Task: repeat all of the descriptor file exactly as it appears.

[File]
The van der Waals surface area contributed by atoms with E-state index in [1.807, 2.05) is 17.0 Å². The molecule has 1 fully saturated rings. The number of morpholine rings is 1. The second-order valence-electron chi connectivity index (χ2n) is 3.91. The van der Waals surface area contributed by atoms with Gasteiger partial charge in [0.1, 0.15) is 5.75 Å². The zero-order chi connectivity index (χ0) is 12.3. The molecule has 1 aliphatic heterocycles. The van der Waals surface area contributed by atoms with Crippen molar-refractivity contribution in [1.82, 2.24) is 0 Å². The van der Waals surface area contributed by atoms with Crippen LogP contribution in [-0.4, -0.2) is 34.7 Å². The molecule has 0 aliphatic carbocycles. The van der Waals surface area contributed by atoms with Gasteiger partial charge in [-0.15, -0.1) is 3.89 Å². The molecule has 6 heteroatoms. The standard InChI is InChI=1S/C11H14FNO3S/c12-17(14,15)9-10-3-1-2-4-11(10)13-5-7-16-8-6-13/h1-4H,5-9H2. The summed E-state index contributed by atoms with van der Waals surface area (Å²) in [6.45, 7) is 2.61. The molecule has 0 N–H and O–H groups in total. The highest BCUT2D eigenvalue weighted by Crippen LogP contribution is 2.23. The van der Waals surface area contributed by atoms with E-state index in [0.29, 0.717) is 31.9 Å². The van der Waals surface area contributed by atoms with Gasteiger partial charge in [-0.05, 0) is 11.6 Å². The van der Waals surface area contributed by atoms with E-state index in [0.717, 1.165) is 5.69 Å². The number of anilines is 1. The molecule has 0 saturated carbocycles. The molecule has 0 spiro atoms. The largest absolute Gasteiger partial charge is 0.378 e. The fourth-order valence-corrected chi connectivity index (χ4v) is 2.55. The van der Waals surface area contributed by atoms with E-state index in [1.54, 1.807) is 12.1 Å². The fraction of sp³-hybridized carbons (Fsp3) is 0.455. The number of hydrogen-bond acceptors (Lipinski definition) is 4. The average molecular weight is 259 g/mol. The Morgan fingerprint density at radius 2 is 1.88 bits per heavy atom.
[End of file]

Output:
The van der Waals surface area contributed by atoms with E-state index in [1.807, 2.05) is 17.0 Å². The molecule has 1 fully saturated rings. The number of morpholine rings is 1. The second-order valence-electron chi connectivity index (χ2n) is 3.91. The van der Waals surface area contributed by atoms with Gasteiger partial charge in [0.1, 0.15) is 5.75 Å². The zero-order chi connectivity index (χ0) is 12.3. The molecule has 1 aliphatic heterocycles. The van der Waals surface area contributed by atoms with Crippen molar-refractivity contribution in [1.82, 2.24) is 0 Å². The van der Waals surface area contributed by atoms with Crippen LogP contribution in [-0.4, -0.2) is 34.7 Å². The molecule has 0 aliphatic carbocycles. The van der Waals surface area contributed by atoms with Gasteiger partial charge in [-0.15, -0.1) is 3.89 Å². The molecule has 6 heteroatoms. The standard InChI is InChI=1S/C11H14FNO3S/c12-17(14,15)9-10-3-1-2-4-11(10)13-5-7-16-8-6-13/h1-4H,5-9H2. The summed E-state index contributed by atoms with van der Waals surface area (Å²) in [6.45, 7) is 2.61. The molecule has 0 N–H and O–H groups in total. The highest BCUT2D eigenvalue weighted by Crippen LogP contribution is 2.23. The van der Waals surface area contributed by atoms with E-state index in [0.29, 0.717) is 31.9 Å². The van der Waals surface area contributed by atoms with Gasteiger partial charge in [-0.05, 0) is 11.6 Å². The van der Waals surface area contributed by atoms with E-state index in [0.717, 1.165) is 5.69 Å². The number of anilines is 1. The molecule has 0 saturated carbocycles. The molecule has 0 spiro atoms. The largest absolute Gasteiger partial charge is 0.378 e. The fourth-order valence-corrected chi connectivity index (χ4v) is 2.55. The van der Waals surface area contributed by atoms with E-state index in [1.54, 1.807) is 12.1 Å². The fraction of sp³-hybridized carbons (Fsp3) is 0.455. The number of hydrogen-bond acceptors (Lipinski definition) is 4. The average molecular weight is 259 g/mol. The Morgan fingerprint density at radius 2 is 1.88 bits per heavy atom.